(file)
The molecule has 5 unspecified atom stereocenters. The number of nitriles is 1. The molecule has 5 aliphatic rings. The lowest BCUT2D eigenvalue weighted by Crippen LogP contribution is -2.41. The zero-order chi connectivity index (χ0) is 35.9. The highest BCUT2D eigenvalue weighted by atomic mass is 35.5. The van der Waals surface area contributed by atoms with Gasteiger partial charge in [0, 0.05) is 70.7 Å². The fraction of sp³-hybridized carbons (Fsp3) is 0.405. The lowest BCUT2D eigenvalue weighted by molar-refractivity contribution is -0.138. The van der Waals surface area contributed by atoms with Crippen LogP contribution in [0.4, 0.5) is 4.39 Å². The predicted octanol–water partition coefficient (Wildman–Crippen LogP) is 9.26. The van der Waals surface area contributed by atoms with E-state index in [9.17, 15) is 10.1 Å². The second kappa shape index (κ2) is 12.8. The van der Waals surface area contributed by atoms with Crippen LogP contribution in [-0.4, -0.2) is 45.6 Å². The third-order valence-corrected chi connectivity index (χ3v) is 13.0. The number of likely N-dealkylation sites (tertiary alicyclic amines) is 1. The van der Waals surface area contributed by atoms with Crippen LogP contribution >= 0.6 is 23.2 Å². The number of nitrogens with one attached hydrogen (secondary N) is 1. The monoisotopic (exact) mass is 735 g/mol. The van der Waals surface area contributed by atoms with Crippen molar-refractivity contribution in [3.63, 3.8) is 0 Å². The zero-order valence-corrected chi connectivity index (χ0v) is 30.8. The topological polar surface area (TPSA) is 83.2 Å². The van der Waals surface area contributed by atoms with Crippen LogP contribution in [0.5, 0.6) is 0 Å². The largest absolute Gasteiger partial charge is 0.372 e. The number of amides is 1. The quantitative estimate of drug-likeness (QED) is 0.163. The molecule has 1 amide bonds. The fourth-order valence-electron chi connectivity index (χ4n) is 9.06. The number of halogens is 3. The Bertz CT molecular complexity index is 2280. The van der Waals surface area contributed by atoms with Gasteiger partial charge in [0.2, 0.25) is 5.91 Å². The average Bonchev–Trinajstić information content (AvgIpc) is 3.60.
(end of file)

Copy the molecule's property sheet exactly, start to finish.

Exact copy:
The molecule has 5 unspecified atom stereocenters. The number of nitriles is 1. The molecule has 5 aliphatic rings. The lowest BCUT2D eigenvalue weighted by Crippen LogP contribution is -2.41. The zero-order chi connectivity index (χ0) is 35.9. The highest BCUT2D eigenvalue weighted by atomic mass is 35.5. The van der Waals surface area contributed by atoms with Gasteiger partial charge in [0, 0.05) is 70.7 Å². The fraction of sp³-hybridized carbons (Fsp3) is 0.405. The lowest BCUT2D eigenvalue weighted by molar-refractivity contribution is -0.138. The van der Waals surface area contributed by atoms with Crippen LogP contribution in [0.4, 0.5) is 4.39 Å². The predicted octanol–water partition coefficient (Wildman–Crippen LogP) is 9.26. The van der Waals surface area contributed by atoms with E-state index in [9.17, 15) is 10.1 Å². The second kappa shape index (κ2) is 12.8. The van der Waals surface area contributed by atoms with Crippen LogP contribution in [-0.4, -0.2) is 45.6 Å². The third-order valence-corrected chi connectivity index (χ3v) is 13.0. The number of likely N-dealkylation sites (tertiary alicyclic amines) is 1. The van der Waals surface area contributed by atoms with Crippen LogP contribution >= 0.6 is 23.2 Å². The number of nitrogens with one attached hydrogen (secondary N) is 1. The monoisotopic (exact) mass is 735 g/mol. The van der Waals surface area contributed by atoms with Crippen molar-refractivity contribution in [3.63, 3.8) is 0 Å². The zero-order valence-corrected chi connectivity index (χ0v) is 30.8. The topological polar surface area (TPSA) is 83.2 Å². The van der Waals surface area contributed by atoms with Crippen LogP contribution in [0.5, 0.6) is 0 Å². The largest absolute Gasteiger partial charge is 0.372 e. The number of amides is 1. The quantitative estimate of drug-likeness (QED) is 0.163. The molecule has 1 amide bonds. The fourth-order valence-electron chi connectivity index (χ4n) is 9.06. The number of halogens is 3. The Bertz CT molecular complexity index is 2280. The van der Waals surface area contributed by atoms with Gasteiger partial charge in [0.2, 0.25) is 5.91 Å². The average Bonchev–Trinajstić information content (AvgIpc) is 3.60.